Copyright © 2009 Corvus International Inc. All Rights Reserved
One size does not fit all...
There are four different types of teams:
Tactical Teams--whose job is to do something. Specifically, to follow a well defined plan
Problem-Solving Teams--whose job is to fix something: solve a problem, correct an error
Creative Teams--whose job is to build something. Possibly something that has never existed before
Learning Teams--whose job is to learn something.
We can map these onto the Five Orders of Ignorance.
|Type of Team||0OI||1OI||2OI||3OI|
are dealing with known quantities. Their job is to execute what they know. They deal with Zeroth Order Ignorance (see here) almost entirely implementing existing and known knowledge. A good example of this kind of team would be the flight deck operations on an aircraft carrier. for this kind of team, being creative might be deadly--the ideal situation is that everything runs like clockwork, and there are no surprises. The key elements to get right on these teams are: roles, responsibilities, and process (which must be very well defined and possibly even automated)
deal with a lot of known quantities (for instance, they at least know there is a problem), but also with some unknowns. These teams cannot have quite the degree of definition of process and roles that tactical teams must, since pursuing the answers to the problems, will often uncover unknowns that change the nature of the process. So they deal with some Zeroth Order Ignorance (the application of known knowledge) and some First Order Ignorance (obtaining the answer to known questions). An example of this kind of team might be a support or help-desk group. Most of the time, they may have the answer. On those occasions when they don't have the answer, they usually have a well-defined process for getting one. Occasionally, they may encounter a situation where their defined process doesn't work, and they have to change it. The key element to get right on a problem-solving team is trust. The reason is that each member of the team must trust that the other members of the team will do what they must to achieve success. A good example of this kind of team would be a fire-fighting team.
require a lot more freedom of process. The reason is simple: they are creating something that may not have been created before. Therefore, the process for creating it, may not be well-defined. Why? Well, the simplest statement is from the Second Law of Software Process which asserts that you can't have a process for something you don't know how to do. Therefore a creative team deals with some First Order Ignorance (resolving the issues they know they don't know) and some Second Order Ignorance ("discovering" the knowledge they didn't know). The application of any process tends to limit options--that is its purpose--which is not effective if it limits the discovery of the most optimal answer. The most important element for the creative team is freedom. The team must be sufficiently free of the strictures and constraints of the existing organizational process to seek out new, more effective, more creative, processes.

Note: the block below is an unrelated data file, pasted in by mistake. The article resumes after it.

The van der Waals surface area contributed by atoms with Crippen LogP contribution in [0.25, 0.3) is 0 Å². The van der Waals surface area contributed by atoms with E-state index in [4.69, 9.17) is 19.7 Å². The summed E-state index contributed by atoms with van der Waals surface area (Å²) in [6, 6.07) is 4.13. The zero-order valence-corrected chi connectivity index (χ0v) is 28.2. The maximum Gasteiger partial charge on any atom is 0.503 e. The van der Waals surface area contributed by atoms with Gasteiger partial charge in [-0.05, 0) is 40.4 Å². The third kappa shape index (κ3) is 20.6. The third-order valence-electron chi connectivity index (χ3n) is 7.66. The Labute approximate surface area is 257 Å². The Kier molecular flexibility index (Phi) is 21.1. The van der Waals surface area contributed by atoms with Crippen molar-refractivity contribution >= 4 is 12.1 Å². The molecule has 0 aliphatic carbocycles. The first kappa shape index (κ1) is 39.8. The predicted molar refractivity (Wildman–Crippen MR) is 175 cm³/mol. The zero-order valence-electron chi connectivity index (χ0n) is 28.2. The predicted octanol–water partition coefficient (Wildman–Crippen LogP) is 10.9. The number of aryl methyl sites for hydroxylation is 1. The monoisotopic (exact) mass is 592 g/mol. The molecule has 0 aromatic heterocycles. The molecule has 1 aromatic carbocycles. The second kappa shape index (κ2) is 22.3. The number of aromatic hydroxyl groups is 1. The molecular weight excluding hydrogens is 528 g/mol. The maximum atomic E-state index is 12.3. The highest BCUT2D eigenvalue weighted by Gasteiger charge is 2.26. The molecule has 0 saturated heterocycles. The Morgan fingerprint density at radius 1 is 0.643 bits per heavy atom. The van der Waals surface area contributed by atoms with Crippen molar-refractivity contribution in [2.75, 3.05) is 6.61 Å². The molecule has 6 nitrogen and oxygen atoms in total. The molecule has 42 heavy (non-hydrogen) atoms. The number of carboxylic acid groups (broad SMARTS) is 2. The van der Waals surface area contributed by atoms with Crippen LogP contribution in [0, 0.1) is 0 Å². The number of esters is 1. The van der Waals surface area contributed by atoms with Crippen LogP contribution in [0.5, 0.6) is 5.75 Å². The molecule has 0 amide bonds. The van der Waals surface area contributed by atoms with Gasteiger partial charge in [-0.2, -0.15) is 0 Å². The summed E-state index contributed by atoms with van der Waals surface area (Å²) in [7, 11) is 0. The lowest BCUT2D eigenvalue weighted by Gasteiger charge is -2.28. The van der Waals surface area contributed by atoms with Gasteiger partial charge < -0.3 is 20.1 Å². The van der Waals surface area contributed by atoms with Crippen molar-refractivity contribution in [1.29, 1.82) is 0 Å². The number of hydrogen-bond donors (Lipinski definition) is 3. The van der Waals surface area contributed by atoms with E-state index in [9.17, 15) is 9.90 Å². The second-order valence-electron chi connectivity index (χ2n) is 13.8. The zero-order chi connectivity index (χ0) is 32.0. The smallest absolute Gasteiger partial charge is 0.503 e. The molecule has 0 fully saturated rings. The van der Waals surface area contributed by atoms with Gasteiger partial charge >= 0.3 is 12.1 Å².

require more freedom yet. The goal of this kind of team is often to break new ground, for explore in regions that other teams have never been. Obviously, the process must be very unconstrained. In fact, the output of such a team is often not a product, but a process--a better idea of what kind of process might work. These teams are operating at Second Order and Third Order Ignorance levels. The key requirement for these kinds of teams is shared mental models of the task/process at hand. The team is trying to construct a consistent way of understanding something, and their ability to mesh their thinking processes is the most critical element. Process definition in advance of the task may be entirely absent for this kind of team, and the early stages of work are the definition of what is essentially a boot-strap process to get the activity moving.
The challenge for software teams is that they are all of the above. Sometimes a team is creative in requirements gathering and tactical in implementation, problem solving in testing and learning in architectural design.
How can teams function effectively across this wide range of styles? Well, they must if they are to be successful. Helping technical teams do this one of the most important things a manager and an organization can do.
Matching Process to the Type of Team...